One of Cixous' main focuses is the inadequacy of a phallocentric discourse. Because the discourse has been created by and for men, it becomes extremely difficult for a woman to tell her story in her own words. One way Cixous exposes these inadequacies is through her circuitous style of writing. Using Derrida's Theory of Deconstruction, Cixous' round-about, repetitive, and contradicting style uncovers the shortcomings of a phallocentric discourse for women's writing. During a deconstructive reading it is shown that "an existing hierarchy can be reversed, causing the formerly privileged term to exchange properties with the formerly devalued one." Cixous celebrates such a deconstructive reading because as the flaws and the contradictions of a text are exposed, the strength and credibility of the text diminish. These weak links found in the arguments of a text raise questions of doubt concerning the validity of the specific idea. Through Cixous' stategic use of weak links in her arguement, she illustrates the flaws inherent in a phallocentric discourse, flaws that make it impossible for her to speak in a direct and accurate manner.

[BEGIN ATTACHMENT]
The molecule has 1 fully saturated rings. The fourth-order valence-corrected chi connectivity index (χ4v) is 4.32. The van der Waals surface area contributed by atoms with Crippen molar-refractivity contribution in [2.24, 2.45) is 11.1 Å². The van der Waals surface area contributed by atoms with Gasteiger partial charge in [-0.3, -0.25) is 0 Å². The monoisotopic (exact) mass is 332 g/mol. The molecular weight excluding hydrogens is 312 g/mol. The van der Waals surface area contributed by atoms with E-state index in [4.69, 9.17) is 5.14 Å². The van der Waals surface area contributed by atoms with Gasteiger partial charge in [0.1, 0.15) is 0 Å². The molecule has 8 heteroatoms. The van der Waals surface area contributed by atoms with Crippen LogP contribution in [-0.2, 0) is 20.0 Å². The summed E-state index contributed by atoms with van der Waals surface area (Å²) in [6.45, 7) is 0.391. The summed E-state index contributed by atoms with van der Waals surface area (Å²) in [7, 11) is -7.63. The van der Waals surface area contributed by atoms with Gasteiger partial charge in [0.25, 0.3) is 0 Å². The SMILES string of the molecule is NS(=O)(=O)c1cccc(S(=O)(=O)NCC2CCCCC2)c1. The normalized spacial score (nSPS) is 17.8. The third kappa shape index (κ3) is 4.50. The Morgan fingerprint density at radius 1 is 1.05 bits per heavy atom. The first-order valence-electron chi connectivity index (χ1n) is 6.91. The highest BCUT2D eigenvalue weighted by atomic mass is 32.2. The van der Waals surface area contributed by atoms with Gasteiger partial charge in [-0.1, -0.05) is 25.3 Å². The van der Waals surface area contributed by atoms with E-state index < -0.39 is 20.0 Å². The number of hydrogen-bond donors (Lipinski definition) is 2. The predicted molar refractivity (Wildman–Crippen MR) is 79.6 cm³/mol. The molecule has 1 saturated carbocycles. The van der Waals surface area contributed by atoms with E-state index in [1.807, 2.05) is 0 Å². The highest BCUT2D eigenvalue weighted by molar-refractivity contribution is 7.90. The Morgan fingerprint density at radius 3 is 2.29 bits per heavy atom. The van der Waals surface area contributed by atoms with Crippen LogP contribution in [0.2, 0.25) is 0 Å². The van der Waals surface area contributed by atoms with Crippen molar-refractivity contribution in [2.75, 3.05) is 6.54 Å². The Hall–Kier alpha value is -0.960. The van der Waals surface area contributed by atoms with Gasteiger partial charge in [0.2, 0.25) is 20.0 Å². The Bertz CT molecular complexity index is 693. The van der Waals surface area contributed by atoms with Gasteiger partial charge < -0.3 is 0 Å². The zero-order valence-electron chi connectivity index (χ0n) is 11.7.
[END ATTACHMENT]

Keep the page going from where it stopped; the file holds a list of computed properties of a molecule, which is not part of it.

Introduction to the Myths
Why the Myths Were Created
How to Uncover and Conquer the Myths
The Myths and Their Faults
Derrida's Theory of Deconstruction
Applied to Cixous
Obstacles Faced in Conquering the Myths
How the Medusa Became a Monster
and the Woman Became Inadequate
A Critique of Cixous' Use
of Deconstruction
Cixous' Proposed Results and
My Proposed Results

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